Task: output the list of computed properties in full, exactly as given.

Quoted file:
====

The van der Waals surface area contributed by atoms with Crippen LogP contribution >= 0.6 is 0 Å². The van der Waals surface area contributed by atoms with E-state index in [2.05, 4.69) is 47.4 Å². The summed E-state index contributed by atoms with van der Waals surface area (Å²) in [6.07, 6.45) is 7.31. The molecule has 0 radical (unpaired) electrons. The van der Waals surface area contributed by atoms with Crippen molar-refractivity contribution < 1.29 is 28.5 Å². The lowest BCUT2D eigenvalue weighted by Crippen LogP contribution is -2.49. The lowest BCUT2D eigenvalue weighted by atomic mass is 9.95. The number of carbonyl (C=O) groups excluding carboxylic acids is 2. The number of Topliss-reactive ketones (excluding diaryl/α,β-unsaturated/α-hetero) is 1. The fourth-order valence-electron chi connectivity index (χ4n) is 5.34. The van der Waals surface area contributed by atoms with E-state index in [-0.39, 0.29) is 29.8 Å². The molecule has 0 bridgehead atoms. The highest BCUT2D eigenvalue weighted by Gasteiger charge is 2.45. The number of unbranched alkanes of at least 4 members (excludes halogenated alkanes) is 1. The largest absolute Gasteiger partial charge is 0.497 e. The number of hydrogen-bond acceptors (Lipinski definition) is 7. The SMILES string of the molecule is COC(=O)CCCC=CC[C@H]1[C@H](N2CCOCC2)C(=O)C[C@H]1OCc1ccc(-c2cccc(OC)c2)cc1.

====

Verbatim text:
The van der Waals surface area contributed by atoms with Crippen LogP contribution >= 0.6 is 0 Å². The van der Waals surface area contributed by atoms with E-state index in [2.05, 4.69) is 47.4 Å². The summed E-state index contributed by atoms with van der Waals surface area (Å²) in [6.07, 6.45) is 7.31. The molecule has 0 radical (unpaired) electrons. The van der Waals surface area contributed by atoms with Crippen molar-refractivity contribution < 1.29 is 28.5 Å². The lowest BCUT2D eigenvalue weighted by Crippen LogP contribution is -2.49. The lowest BCUT2D eigenvalue weighted by atomic mass is 9.95. The number of carbonyl (C=O) groups excluding carboxylic acids is 2. The number of Topliss-reactive ketones (excluding diaryl/α,β-unsaturated/α-hetero) is 1. The fourth-order valence-electron chi connectivity index (χ4n) is 5.34. The van der Waals surface area contributed by atoms with E-state index in [-0.39, 0.29) is 29.8 Å². The molecule has 0 bridgehead atoms. The highest BCUT2D eigenvalue weighted by Gasteiger charge is 2.45. The number of unbranched alkanes of at least 4 members (excludes halogenated alkanes) is 1. The largest absolute Gasteiger partial charge is 0.497 e. The number of hydrogen-bond acceptors (Lipinski definition) is 7. The SMILES string of the molecule is COC(=O)CCCC=CC[C@H]1[C@H](N2CCOCC2)C(=O)C[C@H]1OCc1ccc(-c2cccc(OC)c2)cc1.